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The symptoms point to a blocked outlet pipe or sea cock.  Given that you’ve swapped fore and aft heads and the problem persists, your next step is to strip out the pipe work and valves and check that over. 
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which unfortunately were ordinary iron screws (on my B36(2002)), though that might have been something done by the boats original owner.

Pretty sure that these were original equipment, they are a pain in the arse to get out if rounded off.
Replaced all mine with stainless after removing the shelf inners to get at windlass wiring.
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Many thanks!!

I am a complete noob in this kind of works..

Any product recomendation to clean that area?
How should I fix the bolts?, nuts?, mastic?

Thank you very much for your help from Mallorca!
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Bavaria Yacht Help! / Re: Stanchion bases replacement (Bavaria 36 2002)
« Last post by Salty on Yesterday at 22:54 »
On your boat you have in each cabin a line of lockers or cupboards located just below the level of the main deck. Look inside each one and at the part of the locker furthest outboard you will see in the upper corner two strips of plywood, one along the underside of the top of the locker and one along the inner edge of the most outboard part of the locker. Each strip is secured with two small screws which unfortunately were ordinary iron screws (on my B36(2002)), though that might have been something done by the boats original owner. Undo those screws and the two pieces of plywood can be lifted out. Wrap a strip of masking tape around each pair and write on the tape which locker they came from (the lockers are of differing sizes so you will need that information).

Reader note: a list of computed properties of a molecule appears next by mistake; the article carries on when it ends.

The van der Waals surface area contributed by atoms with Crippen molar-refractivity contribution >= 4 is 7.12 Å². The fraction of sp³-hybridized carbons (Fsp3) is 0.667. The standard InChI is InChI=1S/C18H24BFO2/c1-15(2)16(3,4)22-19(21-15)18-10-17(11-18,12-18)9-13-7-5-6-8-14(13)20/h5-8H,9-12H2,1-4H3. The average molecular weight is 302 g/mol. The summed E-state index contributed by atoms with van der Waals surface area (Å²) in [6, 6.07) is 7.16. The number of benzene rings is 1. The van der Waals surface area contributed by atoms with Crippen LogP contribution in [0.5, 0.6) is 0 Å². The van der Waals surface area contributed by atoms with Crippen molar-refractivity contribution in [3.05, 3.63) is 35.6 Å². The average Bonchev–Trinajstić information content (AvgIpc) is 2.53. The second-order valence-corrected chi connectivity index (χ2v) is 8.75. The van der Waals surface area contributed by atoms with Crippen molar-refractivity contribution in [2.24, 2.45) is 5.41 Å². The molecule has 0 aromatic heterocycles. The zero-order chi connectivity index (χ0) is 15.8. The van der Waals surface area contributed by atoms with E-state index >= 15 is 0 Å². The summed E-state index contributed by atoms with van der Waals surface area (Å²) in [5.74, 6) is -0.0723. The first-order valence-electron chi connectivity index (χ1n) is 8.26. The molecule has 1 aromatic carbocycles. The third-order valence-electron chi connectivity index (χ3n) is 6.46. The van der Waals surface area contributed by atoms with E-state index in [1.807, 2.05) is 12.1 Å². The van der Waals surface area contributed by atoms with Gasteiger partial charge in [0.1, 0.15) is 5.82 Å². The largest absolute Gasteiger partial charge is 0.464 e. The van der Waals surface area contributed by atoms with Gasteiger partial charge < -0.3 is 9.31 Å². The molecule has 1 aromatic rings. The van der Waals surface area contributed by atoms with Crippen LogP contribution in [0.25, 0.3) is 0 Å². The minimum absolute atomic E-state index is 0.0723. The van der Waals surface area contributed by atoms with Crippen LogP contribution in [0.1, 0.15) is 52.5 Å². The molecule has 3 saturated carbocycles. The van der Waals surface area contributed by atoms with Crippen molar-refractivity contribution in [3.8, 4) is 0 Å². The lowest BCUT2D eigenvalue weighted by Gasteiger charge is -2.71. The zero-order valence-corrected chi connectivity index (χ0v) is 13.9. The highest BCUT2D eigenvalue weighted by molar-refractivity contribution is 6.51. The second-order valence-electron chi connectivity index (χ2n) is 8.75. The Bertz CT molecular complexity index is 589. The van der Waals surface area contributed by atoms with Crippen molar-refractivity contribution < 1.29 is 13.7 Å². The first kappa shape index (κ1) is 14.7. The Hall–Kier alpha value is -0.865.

The stanchion bases are usually secured with long thin bolts of such length that some extra long socket spanner’s will be handy. You will need, someone to help you with this job, and some string to attach to any tools you use in order to recover the tools that get dropped down behind the backs of the cupboards. Remember to tie the string to each tool before you use it. Once the stanchion base has been removed, thoroughly clean the deck area that was below the base, and use a butyl self adhesive tape to bed the base on when it is renewed or returned. This is a time consuming and very awkward job to do, but once done it will cure any leaks from those bases.
IN PARTICULAR, ONCE THE BASES HAVE BEEN REBEDDED, ENSURE THAT NOBODY USES THE STANCHIONS AS A LEVER TO PULL THEMSELVES ONBOARD.
Tell them to hang onto the mast shrouds not the stanchions - on threat of hand amputation to everyone that ignores you !!!
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On my B43 2000.

There is a 75mm strip of plywood which forms the back / top corner in each of the cupboards.
These wood strips are held in with small wood screws and easily removed.
You can just see in the second pic the top of the cupboard is removed.

you just need to work out where the stanchion base is...

In the forepeak, remove the vinyl panels and you can just about reach the nuts.